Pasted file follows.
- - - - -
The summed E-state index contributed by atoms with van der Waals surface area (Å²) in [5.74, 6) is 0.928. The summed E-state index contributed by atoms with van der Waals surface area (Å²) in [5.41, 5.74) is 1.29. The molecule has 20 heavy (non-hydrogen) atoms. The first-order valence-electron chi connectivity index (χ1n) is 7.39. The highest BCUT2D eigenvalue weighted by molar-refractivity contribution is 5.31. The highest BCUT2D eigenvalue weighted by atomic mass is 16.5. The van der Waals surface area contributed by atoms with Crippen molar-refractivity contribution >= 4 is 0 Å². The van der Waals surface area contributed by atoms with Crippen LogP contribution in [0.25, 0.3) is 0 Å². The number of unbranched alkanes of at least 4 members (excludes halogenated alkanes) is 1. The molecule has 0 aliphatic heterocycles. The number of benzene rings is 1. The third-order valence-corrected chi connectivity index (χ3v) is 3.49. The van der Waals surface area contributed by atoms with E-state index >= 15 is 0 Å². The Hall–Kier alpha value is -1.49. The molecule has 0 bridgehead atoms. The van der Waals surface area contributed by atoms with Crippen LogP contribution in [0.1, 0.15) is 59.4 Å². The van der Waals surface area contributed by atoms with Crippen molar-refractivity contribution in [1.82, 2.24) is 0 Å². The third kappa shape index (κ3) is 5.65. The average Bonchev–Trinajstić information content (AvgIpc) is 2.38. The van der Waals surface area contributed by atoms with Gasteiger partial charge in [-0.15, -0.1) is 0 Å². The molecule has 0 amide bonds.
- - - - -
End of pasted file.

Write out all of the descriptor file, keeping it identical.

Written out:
The summed E-state index contributed by atoms with van der Waals surface area (Å²) in [5.74, 6) is 0.928. The summed E-state index contributed by atoms with van der Waals surface area (Å²) in [5.41, 5.74) is 1.29. The molecule has 20 heavy (non-hydrogen) atoms. The first-order valence-electron chi connectivity index (χ1n) is 7.39. The highest BCUT2D eigenvalue weighted by molar-refractivity contribution is 5.31. The highest BCUT2D eigenvalue weighted by atomic mass is 16.5. The van der Waals surface area contributed by atoms with Crippen molar-refractivity contribution >= 4 is 0 Å². The van der Waals surface area contributed by atoms with Crippen LogP contribution in [0.25, 0.3) is 0 Å². The number of unbranched alkanes of at least 4 members (excludes halogenated alkanes) is 1. The molecule has 0 aliphatic heterocycles. The number of benzene rings is 1. The third-order valence-corrected chi connectivity index (χ3v) is 3.49. The van der Waals surface area contributed by atoms with E-state index >= 15 is 0 Å². The Hall–Kier alpha value is -1.49. The molecule has 0 bridgehead atoms. The van der Waals surface area contributed by atoms with Crippen LogP contribution in [0.1, 0.15) is 59.4 Å². The van der Waals surface area contributed by atoms with Crippen molar-refractivity contribution in [1.82, 2.24) is 0 Å². The third kappa shape index (κ3) is 5.65. The average Bonchev–Trinajstić information content (AvgIpc) is 2.38. The van der Waals surface area contributed by atoms with Gasteiger partial charge in [-0.15, -0.1) is 0 Å². The molecule has 0 amide bonds.